I recently returned from a five-day ministry trip to England and would like to share a few observations on the spiritual condition of evangelicalism there. Continue reading . . .
I recently returned from a five-day ministry trip to England and would like to share a few observations on the spiritual condition of evangelicalism there. Since 2005 I have participated almost annually in the Life in the Spirit conference and have been blessed to serve on the leadership team with a number of like-minded believers. LITS was birthed over 30 years ago by a small group of men who had been greatly influenced by Martyn Lloyd-Jones, longtime senior pastor at Westminster Chapel in the heart of London. In fact, one of this year’s speakers was Greg Haslam, current lead pastor at the Chapel who succeeded R. T. Kendall in that role. LITS is not only a conference but an ever-growing, somewhat informal, network of Christians and churches who are committed to Reformed theology, complementarianism, and a continuationist view of spiritual gifts. There is also a strong emphasis on missional outreach and healthy relational accountability and mutual encouragement.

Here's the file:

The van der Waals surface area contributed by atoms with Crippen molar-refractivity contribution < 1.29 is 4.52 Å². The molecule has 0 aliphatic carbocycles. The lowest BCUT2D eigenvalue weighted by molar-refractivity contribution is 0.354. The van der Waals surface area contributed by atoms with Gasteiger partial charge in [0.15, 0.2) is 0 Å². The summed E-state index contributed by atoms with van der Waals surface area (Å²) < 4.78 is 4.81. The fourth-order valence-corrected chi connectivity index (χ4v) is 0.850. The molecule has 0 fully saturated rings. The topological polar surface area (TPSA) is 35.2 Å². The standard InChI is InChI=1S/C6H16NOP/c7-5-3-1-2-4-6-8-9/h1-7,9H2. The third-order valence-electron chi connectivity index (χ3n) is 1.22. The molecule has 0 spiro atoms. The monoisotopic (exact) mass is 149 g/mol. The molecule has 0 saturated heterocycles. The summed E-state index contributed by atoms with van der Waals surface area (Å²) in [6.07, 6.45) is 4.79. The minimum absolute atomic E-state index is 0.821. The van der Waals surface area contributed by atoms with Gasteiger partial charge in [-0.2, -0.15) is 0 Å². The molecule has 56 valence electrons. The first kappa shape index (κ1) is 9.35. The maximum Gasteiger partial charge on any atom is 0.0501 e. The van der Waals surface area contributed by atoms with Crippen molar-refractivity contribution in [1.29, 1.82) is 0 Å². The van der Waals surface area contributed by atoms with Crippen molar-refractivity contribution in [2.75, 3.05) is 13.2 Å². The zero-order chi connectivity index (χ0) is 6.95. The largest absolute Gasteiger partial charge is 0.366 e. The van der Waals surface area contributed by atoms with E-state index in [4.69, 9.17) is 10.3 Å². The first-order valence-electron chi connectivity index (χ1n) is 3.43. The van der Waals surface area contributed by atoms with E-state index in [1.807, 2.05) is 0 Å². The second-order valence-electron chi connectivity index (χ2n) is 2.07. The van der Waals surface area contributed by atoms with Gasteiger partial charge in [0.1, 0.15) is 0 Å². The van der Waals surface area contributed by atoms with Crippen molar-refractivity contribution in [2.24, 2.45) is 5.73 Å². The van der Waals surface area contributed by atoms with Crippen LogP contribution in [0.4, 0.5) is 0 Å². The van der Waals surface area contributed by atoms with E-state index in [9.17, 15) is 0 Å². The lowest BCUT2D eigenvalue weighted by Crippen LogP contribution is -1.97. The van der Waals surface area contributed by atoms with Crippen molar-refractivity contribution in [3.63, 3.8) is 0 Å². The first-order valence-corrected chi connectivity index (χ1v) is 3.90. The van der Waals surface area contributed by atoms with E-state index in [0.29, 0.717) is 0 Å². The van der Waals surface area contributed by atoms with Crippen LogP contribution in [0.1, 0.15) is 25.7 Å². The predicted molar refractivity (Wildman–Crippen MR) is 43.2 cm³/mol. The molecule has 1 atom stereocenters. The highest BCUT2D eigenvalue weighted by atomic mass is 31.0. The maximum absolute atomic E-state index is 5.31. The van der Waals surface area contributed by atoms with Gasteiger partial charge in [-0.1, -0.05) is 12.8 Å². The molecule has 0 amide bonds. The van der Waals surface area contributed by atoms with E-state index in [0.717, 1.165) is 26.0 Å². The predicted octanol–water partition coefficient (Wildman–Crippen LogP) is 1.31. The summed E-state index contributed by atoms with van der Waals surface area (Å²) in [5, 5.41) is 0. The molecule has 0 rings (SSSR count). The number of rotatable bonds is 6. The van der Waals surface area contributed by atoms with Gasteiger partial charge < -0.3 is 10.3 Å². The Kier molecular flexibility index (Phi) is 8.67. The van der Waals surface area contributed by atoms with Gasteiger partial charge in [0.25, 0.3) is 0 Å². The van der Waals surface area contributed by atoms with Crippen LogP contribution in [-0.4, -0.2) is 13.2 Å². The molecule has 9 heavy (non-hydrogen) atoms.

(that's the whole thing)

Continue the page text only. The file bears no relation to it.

LITS is not a large conference, at least by American church standards, but it is every bit as vibrant and gospel-centered as anything on this side of the big pond. It meets during the last week of February and I strongly encourage anyone within reach of it to plan on attending in the future. The new website for LITS will be released in about a month for those of you who wish to learn more about it.
Here I would simply like to draw attention to the fact that, notwithstanding the overall weakened state of the church in England as a whole, there are numerous spiritually strong and vibrant leaders and local churches scattered throughout the U.K. These men have not capitulated to pressures from the larger culture nor do th